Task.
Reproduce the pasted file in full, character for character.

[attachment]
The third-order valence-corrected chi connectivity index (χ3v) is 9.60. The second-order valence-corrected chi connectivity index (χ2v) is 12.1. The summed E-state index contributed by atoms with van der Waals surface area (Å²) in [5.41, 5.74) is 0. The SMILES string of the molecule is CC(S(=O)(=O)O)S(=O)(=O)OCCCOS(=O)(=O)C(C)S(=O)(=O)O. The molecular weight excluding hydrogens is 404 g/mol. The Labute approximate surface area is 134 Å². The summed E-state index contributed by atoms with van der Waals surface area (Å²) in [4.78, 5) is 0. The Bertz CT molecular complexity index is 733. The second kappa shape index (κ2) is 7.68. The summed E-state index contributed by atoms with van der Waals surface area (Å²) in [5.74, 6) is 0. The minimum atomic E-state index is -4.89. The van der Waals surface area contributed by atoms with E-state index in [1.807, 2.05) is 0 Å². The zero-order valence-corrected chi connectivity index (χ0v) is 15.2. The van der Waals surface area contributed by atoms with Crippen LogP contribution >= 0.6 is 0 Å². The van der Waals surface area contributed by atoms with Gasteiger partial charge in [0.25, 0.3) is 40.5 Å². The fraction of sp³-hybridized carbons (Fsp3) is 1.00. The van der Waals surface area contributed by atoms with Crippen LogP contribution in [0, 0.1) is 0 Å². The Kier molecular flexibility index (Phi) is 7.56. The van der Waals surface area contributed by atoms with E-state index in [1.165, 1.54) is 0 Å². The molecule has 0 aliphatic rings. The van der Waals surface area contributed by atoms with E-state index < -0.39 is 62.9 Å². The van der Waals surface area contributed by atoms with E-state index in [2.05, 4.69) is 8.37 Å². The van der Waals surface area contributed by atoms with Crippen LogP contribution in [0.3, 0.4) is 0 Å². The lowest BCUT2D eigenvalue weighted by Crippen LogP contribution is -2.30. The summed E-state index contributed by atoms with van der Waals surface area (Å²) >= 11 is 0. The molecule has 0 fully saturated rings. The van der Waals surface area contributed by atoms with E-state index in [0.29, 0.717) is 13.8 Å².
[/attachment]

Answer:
The third-order valence-corrected chi connectivity index (χ3v) is 9.60. The second-order valence-corrected chi connectivity index (χ2v) is 12.1. The summed E-state index contributed by atoms with van der Waals surface area (Å²) in [5.41, 5.74) is 0. The SMILES string of the molecule is CC(S(=O)(=O)O)S(=O)(=O)OCCCOS(=O)(=O)C(C)S(=O)(=O)O. The molecular weight excluding hydrogens is 404 g/mol. The Labute approximate surface area is 134 Å². The summed E-state index contributed by atoms with van der Waals surface area (Å²) in [4.78, 5) is 0. The Bertz CT molecular complexity index is 733. The second kappa shape index (κ2) is 7.68. The summed E-state index contributed by atoms with van der Waals surface area (Å²) in [5.74, 6) is 0. The minimum atomic E-state index is -4.89. The van der Waals surface area contributed by atoms with E-state index in [1.807, 2.05) is 0 Å². The zero-order valence-corrected chi connectivity index (χ0v) is 15.2. The van der Waals surface area contributed by atoms with Crippen LogP contribution >= 0.6 is 0 Å². The van der Waals surface area contributed by atoms with Gasteiger partial charge in [0.25, 0.3) is 40.5 Å². The fraction of sp³-hybridized carbons (Fsp3) is 1.00. The van der Waals surface area contributed by atoms with Crippen LogP contribution in [0, 0.1) is 0 Å². The Kier molecular flexibility index (Phi) is 7.56. The van der Waals surface area contributed by atoms with E-state index in [1.165, 1.54) is 0 Å². The molecule has 0 aliphatic rings. The van der Waals surface area contributed by atoms with E-state index < -0.39 is 62.9 Å². The van der Waals surface area contributed by atoms with E-state index in [2.05, 4.69) is 8.37 Å². The van der Waals surface area contributed by atoms with Crippen LogP contribution in [0.3, 0.4) is 0 Å². The lowest BCUT2D eigenvalue weighted by Crippen LogP contribution is -2.30. The summed E-state index contributed by atoms with van der Waals surface area (Å²) >= 11 is 0. The molecule has 0 fully saturated rings. The van der Waals surface area contributed by atoms with E-state index in [0.29, 0.717) is 13.8 Å².